There’s a difference – no small one – between a physical kick, such as the harm done to person or property, and the kick one might perceive, rightly or wrongly, in criticism aiming only to elucidate and improve.

Here’s my kick, criticism in a spirit of give and take for something better – not of the giant “Seven” by Robert Indiana exhibited in Congress Square but of the choice by the Portland Museum of Art “to announce its address at 7 Congress Square” by placing the sculpture before its front door, in one of the city’s heart centers, one of the city’s most choice locations for enriching our lives with an experience of public art.

I have walked by Indiana’s “Seven” and felt not inspired, not lightened, not even pleased, but upset and not because of jealousy, one motive given for some vandal’s recent defacing and damage to it. While jealousy by some less-celebrated artist than Robert Indiana is a possible motive for such an act of vandalism, it’s as baseless an assumption as my calling that response defensive.

I, too, have walked by “Seven” and have felt, if not angry, keenly disappointed, because the choice of putting that massive “Seven” in Congress Square so frustrates my yearning for aesthetically and emotionally engaging public art. The art dominating this central, busy city plaza should speak to the heart. “Seven” says nothing to the heart.

I appreciate what the Portland Museum of Art’s director, Mark Bessire, and chief curator, Jessica May, give us inside the museum.

I have to ask, given their choice of exhibiting “Seven,” what is the nature of their concern for what is meaningful to the Portland community? What is at the heart of their concern for public art?

From all I have read so far, it appears they aren’t listening, that the vandalism, wrong as it is, might be rooted in something they need to hear: that their choice of public art violates the public trust.

“We presented a wonderful and important piece of art,” Bessire said, as though, as museum director, he was speaking gospel (“Robert Indiana sculpture defaced outside Portland museum,” Jan. 16). Robert Indiana’s monumental “Seven” sculpture may have been important in the 1980s as part of an evolving story in the history of art, but how does it serve us now in Portland, Maine?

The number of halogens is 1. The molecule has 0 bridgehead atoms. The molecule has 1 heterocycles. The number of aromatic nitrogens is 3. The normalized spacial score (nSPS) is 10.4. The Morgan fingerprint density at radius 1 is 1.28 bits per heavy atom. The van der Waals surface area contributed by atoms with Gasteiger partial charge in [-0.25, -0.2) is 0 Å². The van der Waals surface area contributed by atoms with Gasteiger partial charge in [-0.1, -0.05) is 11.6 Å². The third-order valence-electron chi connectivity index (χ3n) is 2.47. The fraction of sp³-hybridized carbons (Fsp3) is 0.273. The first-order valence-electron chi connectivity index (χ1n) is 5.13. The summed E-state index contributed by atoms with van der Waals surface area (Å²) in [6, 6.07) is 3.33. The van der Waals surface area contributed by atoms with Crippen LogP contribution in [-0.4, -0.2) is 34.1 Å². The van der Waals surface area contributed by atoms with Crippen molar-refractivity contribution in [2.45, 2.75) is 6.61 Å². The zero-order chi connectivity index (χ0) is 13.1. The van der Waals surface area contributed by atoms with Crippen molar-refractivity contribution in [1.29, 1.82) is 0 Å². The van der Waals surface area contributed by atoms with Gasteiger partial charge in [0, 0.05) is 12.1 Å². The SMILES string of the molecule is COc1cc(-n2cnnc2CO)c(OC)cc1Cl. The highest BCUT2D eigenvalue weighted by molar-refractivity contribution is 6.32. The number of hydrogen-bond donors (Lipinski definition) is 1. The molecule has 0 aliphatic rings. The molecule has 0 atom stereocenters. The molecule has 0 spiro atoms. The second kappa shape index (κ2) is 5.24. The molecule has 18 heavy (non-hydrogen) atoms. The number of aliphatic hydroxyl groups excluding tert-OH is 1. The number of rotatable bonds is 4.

The museum’s intention to use the sculpture “to announce its address at 7 Congress Square,” as Bessire told the Press Herald, makes me think of it as less wonderful than a very pricey door ornament, at the reported cost to the museum of $400,000.

To be fair, Bessire has also said “Seven” was exhibited “in hopes of helping to transform Congress Square, meant almost as a figurehead for a city that sees itself as a place for bold art.” (“Figurehead” is an ironic choice of words, invoking for me images of the bare-breasted figures that once adorned the prows of schooners, an iconic part of Portland’s history.)

Indiana’s “Seven” may have been bold when first exhibited by the Indianapolis Museum in the ’80s, but the boldness of that statement is more a part of art history than what the sculpture is capable of evoking today, here in Portland.

Praise, nonetheless, for Bessire’s commitment to public art: “We feel strongly that art should be on the inside of the museum and on the outside of the museum … and that is what we intend to deliver.”

Please, though, occasionally give us some animal beauty, including the human, some visitations in art of Nature, some relief from our architectural urban necessities of macadam, mortar, brick, steel and glass, house numbers, all of which contribute to distancing us from each other, as well as from our animal brothers, as if we, too, weren’t part of the animal kingdom, eroding our humanity.

“Understand,” Van Gogh wrote in a letter to his brother, whom he loved, “the figure of a laborer – some furrows in a plowed field, a bit of sand, sea and sky – are serious objects, so difficult but at the same time so beautiful, that it is indeed worth while to devote one’s life to expressing the poetry hidden in them.”

Please give us public art that occasionally reminds us of a deeper sense of what it means to be human in this unfathomable, incredible world.